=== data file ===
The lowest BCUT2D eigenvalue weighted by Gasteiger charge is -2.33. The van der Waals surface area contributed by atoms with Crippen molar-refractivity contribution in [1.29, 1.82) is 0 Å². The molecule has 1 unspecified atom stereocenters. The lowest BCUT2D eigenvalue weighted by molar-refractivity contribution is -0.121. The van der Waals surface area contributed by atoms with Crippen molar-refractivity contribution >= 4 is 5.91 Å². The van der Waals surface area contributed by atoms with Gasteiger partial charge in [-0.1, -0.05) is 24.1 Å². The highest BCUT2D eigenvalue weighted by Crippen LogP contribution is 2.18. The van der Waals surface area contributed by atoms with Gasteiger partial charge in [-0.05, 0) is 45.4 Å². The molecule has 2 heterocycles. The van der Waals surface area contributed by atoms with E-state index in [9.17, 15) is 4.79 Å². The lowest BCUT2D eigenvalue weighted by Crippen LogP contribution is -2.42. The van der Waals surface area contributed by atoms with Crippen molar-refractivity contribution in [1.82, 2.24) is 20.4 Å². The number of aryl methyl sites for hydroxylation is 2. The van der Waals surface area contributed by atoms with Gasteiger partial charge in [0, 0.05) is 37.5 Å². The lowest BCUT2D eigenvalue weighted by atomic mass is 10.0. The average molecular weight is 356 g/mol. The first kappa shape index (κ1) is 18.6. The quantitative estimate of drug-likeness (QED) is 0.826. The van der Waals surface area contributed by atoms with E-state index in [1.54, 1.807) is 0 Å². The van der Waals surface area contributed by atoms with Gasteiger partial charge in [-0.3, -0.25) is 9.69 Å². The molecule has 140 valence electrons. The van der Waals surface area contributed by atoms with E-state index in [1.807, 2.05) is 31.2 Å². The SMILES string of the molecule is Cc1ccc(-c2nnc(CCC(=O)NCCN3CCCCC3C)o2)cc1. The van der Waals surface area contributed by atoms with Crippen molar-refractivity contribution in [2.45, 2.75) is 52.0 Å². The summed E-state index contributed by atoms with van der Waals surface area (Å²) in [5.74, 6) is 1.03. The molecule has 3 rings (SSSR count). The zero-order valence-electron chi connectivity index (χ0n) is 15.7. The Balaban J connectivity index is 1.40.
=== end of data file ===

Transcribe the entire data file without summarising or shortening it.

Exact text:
The lowest BCUT2D eigenvalue weighted by Gasteiger charge is -2.33. The van der Waals surface area contributed by atoms with Crippen molar-refractivity contribution in [1.29, 1.82) is 0 Å². The molecule has 1 unspecified atom stereocenters. The lowest BCUT2D eigenvalue weighted by molar-refractivity contribution is -0.121. The van der Waals surface area contributed by atoms with Crippen molar-refractivity contribution >= 4 is 5.91 Å². The van der Waals surface area contributed by atoms with Gasteiger partial charge in [-0.1, -0.05) is 24.1 Å². The highest BCUT2D eigenvalue weighted by Crippen LogP contribution is 2.18. The van der Waals surface area contributed by atoms with Gasteiger partial charge in [-0.05, 0) is 45.4 Å². The molecule has 2 heterocycles. The van der Waals surface area contributed by atoms with E-state index in [9.17, 15) is 4.79 Å². The lowest BCUT2D eigenvalue weighted by Crippen LogP contribution is -2.42. The van der Waals surface area contributed by atoms with Crippen molar-refractivity contribution in [1.82, 2.24) is 20.4 Å². The number of aryl methyl sites for hydroxylation is 2. The van der Waals surface area contributed by atoms with Gasteiger partial charge in [0, 0.05) is 37.5 Å². The lowest BCUT2D eigenvalue weighted by atomic mass is 10.0. The average molecular weight is 356 g/mol. The first kappa shape index (κ1) is 18.6. The quantitative estimate of drug-likeness (QED) is 0.826. The van der Waals surface area contributed by atoms with E-state index in [1.54, 1.807) is 0 Å². The van der Waals surface area contributed by atoms with Gasteiger partial charge in [-0.3, -0.25) is 9.69 Å². The molecule has 140 valence electrons. The van der Waals surface area contributed by atoms with E-state index in [1.807, 2.05) is 31.2 Å². The SMILES string of the molecule is Cc1ccc(-c2nnc(CCC(=O)NCCN3CCCCC3C)o2)cc1. The van der Waals surface area contributed by atoms with Crippen molar-refractivity contribution in [2.45, 2.75) is 52.0 Å². The summed E-state index contributed by atoms with van der Waals surface area (Å²) in [5.74, 6) is 1.03. The molecule has 3 rings (SSSR count). The zero-order valence-electron chi connectivity index (χ0n) is 15.7. The Balaban J connectivity index is 1.40.